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Nuon Chea’s defence takes ‘evidence’ to task

Nuon Chea’s defence takes ‘evidence’ to task

The defence team of Nuon Chea yesterday challenged the value of several pieces of documentation the prosecution presented to the tribunal late last month.

Co-counsel Victor Koppe asserted that the material – including sections from journalist Thet Sambath’s 2009 documentary Enemies of the People and book Behind the Killing Fields, which include interviews with Nuon Chea – offered no evidence of coordinated policies to kill Lon Nol soldiers or force people to marry, as the prosecution had alleged.

To support his claims, Koppe asked the court to play a clip of the film in which Sambath asks Nuon Chea about the killings of defeated Lon Nol soldiers.

“At the time, I didn’t know at all about these killings,” Nuon Chea says in the film. “If I had known then, we would have taken preventative measures to stop that kind of thing. They’d done nothing wrong; they were normal soldiers, no different from ordinary people.”

On the prosecution’s insistence, however, the court continued the clip to show Nuon Chea stating that the top Lon Nol officers “were to be liquidated. They deserved the severest penalty; they’d betrayed the nation to foreigners”.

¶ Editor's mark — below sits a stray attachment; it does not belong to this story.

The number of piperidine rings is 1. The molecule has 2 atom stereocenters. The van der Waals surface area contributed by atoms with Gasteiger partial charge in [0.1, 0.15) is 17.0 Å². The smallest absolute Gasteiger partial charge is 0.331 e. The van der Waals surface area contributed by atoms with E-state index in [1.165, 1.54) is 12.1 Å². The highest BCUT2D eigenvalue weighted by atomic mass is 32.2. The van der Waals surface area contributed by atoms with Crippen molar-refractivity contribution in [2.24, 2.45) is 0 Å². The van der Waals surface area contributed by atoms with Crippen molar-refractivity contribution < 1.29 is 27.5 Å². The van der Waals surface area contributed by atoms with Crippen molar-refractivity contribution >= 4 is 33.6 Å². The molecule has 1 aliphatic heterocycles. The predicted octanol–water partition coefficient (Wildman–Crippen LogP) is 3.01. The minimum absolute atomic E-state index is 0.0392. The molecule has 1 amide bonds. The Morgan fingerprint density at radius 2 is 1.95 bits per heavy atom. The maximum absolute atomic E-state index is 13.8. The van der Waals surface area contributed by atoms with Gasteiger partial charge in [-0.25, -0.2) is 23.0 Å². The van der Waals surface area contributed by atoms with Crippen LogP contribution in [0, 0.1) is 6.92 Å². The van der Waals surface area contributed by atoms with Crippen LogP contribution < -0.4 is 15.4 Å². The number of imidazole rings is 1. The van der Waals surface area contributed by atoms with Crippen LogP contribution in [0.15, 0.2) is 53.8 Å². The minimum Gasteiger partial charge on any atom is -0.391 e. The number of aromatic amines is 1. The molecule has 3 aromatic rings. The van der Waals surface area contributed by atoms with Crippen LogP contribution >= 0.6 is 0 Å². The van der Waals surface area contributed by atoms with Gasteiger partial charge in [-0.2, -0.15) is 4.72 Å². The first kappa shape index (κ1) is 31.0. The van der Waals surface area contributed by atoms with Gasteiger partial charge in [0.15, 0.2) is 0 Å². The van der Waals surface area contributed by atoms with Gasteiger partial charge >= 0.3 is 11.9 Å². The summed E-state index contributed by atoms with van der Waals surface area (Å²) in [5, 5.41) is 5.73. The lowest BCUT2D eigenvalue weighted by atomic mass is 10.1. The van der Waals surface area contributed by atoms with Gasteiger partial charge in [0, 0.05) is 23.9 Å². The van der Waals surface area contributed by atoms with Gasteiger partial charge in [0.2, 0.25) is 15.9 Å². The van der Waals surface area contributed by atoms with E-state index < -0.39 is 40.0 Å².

“I would like to remind the chamber,” Koppe said, “that the prosecution thinks Nuon Chea was fairly honest in this video.”

He added that his client, who he noted turned 87 on Sunday, “never knew this [interview] was going to be public”.

Koppe claimed the prosecution was framing the soldiers’ killings, which he attributed to cadres acting independently, so as to “manufacture an impression that this practice was so widespread that it must have been pursuant to a policy”.

In reality, Khmer Rouge statements against allegedly targeted groups were no more than wartime rhetoric, he said, likening them to statements by former US president George W Bush during the war on terror. The court sustained the prosecution’s objections that these comparisons were not relevant.

Koppe also argued that none of the prosecution’s documents demonstrated a policy of forced marriages, adding that such a policy was unlikely to increase the population, the rationale the prosecution suggested.

Nuon Chea co-counsel Son Arun also contested alleged evidence that Chea had significant leadership in the military and said Nuon Chea was “baffled” by the assertion that he had been acting prime minister for a year.

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